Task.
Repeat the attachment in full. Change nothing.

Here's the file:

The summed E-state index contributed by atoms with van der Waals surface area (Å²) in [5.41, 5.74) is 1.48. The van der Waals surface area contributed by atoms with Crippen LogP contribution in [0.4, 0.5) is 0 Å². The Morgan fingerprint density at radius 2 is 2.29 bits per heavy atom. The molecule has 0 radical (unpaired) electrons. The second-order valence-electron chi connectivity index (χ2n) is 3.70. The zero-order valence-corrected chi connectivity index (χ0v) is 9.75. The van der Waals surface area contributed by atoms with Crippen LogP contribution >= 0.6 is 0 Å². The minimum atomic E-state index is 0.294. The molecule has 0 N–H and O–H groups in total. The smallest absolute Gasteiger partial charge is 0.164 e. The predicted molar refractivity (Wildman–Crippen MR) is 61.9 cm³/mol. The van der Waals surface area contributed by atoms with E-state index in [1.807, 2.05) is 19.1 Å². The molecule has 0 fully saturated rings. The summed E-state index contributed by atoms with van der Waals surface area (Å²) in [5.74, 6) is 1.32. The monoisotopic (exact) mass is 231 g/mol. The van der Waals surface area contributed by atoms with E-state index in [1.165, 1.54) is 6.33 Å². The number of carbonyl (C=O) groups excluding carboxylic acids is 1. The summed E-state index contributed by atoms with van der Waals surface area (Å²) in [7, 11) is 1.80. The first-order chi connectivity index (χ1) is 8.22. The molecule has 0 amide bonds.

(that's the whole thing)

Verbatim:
The summed E-state index contributed by atoms with van der Waals surface area (Å²) in [5.41, 5.74) is 1.48. The van der Waals surface area contributed by atoms with Crippen LogP contribution in [0.4, 0.5) is 0 Å². The Morgan fingerprint density at radius 2 is 2.29 bits per heavy atom. The molecule has 0 radical (unpaired) electrons. The second-order valence-electron chi connectivity index (χ2n) is 3.70. The zero-order valence-corrected chi connectivity index (χ0v) is 9.75. The van der Waals surface area contributed by atoms with Crippen LogP contribution >= 0.6 is 0 Å². The minimum atomic E-state index is 0.294. The molecule has 0 N–H and O–H groups in total. The smallest absolute Gasteiger partial charge is 0.164 e. The predicted molar refractivity (Wildman–Crippen MR) is 61.9 cm³/mol. The van der Waals surface area contributed by atoms with E-state index in [1.807, 2.05) is 19.1 Å². The molecule has 0 fully saturated rings. The summed E-state index contributed by atoms with van der Waals surface area (Å²) in [5.74, 6) is 1.32. The monoisotopic (exact) mass is 231 g/mol. The van der Waals surface area contributed by atoms with E-state index in [1.165, 1.54) is 6.33 Å². The number of carbonyl (C=O) groups excluding carboxylic acids is 1. The summed E-state index contributed by atoms with van der Waals surface area (Å²) in [7, 11) is 1.80. The first-order chi connectivity index (χ1) is 8.22. The molecule has 0 amide bonds.